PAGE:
To ascertain whether a parent education program based on Satter's division of responsibility in feeding children (DOR) is effective in enhancing parent/child feeding interactions for children with an overweight/obese parent. The primary hypothesis was that the intervention would decrease parental pressure to eat.
Sixty-two families with a child between 2 and 4 years with at least 1 overweight/obese parent were randomly allocated using a cluster design to either the DOR intervention or a control group. The control group focused on increasing family consumption of healthy foods and activity levels and enhancing child sleep duration. The primary outcome was parent pressure on their child to eat.
The DOR intervention was superior to the control group in reducing the pressure to eat. Two moderators of pressure to eat were found: disinhibition of eating and hunger. The parents in the DOR group, irrespective of disinhibition levels, lowered the pressure to eat, whereas those in the control group with low disinhibition increased the pressure to eat. There were similar findings for hunger. Gender moderated restrictive feeding with DOR parents lowering restriction more than parents of the control group in girls only.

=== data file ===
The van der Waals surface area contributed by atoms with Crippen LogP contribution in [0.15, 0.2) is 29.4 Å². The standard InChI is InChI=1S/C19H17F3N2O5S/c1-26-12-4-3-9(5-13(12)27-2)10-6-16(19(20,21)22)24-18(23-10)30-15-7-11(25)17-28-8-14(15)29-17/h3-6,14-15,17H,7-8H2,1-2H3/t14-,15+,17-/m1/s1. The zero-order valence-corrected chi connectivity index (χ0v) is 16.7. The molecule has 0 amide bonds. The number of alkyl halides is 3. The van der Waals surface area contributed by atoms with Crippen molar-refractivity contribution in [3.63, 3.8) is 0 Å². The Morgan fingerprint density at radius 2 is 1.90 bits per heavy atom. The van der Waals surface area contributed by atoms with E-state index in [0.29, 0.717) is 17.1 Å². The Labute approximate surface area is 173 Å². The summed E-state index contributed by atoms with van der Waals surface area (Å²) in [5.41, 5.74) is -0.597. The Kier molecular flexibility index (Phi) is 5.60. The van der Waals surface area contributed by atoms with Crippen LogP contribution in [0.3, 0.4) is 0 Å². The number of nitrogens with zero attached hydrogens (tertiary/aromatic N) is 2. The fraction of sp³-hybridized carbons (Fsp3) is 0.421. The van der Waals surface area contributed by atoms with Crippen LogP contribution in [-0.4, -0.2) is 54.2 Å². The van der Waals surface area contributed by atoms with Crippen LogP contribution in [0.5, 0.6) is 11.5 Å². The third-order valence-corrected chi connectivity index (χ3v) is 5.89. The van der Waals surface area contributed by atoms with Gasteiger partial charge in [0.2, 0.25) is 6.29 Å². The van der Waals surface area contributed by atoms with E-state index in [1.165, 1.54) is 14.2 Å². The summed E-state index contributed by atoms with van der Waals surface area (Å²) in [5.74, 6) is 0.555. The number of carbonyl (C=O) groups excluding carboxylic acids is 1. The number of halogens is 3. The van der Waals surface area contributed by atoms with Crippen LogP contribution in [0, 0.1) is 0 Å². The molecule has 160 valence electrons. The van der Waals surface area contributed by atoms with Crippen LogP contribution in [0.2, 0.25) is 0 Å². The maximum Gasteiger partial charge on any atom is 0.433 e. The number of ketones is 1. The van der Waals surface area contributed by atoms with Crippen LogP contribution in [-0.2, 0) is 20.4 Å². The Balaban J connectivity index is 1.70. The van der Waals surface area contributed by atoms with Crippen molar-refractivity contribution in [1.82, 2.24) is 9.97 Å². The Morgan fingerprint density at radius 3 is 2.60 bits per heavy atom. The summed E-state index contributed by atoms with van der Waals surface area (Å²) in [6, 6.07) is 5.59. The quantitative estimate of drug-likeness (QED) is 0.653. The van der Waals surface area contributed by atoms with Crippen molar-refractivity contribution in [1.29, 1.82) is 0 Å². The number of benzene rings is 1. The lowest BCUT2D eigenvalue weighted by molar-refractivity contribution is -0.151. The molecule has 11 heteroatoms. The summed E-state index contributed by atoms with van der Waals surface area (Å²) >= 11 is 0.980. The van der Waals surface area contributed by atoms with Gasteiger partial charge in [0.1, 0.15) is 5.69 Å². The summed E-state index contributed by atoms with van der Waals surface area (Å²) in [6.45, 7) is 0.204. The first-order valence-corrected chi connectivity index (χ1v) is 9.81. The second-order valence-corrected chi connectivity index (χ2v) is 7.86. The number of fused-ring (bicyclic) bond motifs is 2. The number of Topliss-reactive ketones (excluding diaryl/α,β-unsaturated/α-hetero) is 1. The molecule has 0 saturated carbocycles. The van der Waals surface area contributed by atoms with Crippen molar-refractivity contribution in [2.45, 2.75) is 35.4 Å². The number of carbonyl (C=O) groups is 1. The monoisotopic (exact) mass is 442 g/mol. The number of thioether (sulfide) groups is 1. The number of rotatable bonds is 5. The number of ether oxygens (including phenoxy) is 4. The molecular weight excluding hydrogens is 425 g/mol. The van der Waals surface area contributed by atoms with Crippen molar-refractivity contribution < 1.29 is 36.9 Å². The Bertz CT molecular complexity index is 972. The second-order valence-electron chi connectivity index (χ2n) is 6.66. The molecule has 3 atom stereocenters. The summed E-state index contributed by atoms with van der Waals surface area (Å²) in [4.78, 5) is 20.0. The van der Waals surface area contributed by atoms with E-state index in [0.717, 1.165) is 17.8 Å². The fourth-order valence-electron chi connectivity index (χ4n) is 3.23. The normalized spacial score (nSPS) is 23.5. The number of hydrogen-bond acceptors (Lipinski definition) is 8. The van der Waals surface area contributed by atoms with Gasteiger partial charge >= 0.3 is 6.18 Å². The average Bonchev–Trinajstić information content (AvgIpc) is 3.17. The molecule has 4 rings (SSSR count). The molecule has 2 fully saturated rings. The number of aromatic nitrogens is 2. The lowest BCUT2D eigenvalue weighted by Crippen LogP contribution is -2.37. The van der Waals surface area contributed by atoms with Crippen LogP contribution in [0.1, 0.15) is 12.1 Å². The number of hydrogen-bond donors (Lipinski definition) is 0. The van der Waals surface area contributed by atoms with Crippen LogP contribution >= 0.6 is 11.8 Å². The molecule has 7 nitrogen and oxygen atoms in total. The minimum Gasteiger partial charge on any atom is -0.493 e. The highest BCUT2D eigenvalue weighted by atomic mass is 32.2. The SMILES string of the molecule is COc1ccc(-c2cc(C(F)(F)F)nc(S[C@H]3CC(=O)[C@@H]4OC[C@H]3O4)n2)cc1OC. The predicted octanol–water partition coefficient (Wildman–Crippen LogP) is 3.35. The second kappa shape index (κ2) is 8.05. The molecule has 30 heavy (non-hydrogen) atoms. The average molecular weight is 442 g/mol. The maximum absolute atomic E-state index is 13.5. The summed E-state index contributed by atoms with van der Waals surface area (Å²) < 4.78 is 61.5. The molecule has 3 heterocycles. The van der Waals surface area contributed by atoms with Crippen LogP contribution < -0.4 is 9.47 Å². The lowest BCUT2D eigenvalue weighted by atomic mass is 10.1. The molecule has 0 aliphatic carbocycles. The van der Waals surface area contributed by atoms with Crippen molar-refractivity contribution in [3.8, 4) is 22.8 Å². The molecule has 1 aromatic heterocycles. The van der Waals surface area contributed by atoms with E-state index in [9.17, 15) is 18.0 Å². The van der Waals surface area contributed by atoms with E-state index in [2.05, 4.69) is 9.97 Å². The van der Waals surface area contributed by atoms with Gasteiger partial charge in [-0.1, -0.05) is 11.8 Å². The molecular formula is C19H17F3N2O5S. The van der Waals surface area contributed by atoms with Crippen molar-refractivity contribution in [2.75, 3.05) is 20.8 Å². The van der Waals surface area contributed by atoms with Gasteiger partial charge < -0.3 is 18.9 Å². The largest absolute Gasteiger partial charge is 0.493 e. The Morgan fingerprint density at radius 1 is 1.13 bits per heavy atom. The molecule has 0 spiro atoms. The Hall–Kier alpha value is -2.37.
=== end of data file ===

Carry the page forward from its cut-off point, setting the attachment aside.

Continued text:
The DOR intervention was more effective in reducing the parent pressure to eat and food restriction (in girls only) than the control group.
*Department of Psychiatry and Behavioral Sciences, Stanford University School of Medicine, Stanford, CA
†Department of Pediatrics, Stanford University School of Medicine, Stanford, CA
‡Palo Alto, CA.
Address for reprints: William S. Agras, MD, Stanford University, 401 Quarry Road, Stanford, CA 94305-57222; e-mail: email@example.com.
This study was supported in part by a grant HD055637 from the National Institute of Child Health and Development.
Disclosure: The authors have no conflict of interest regarding this article.
Received January , 2012
Accepted May , 2012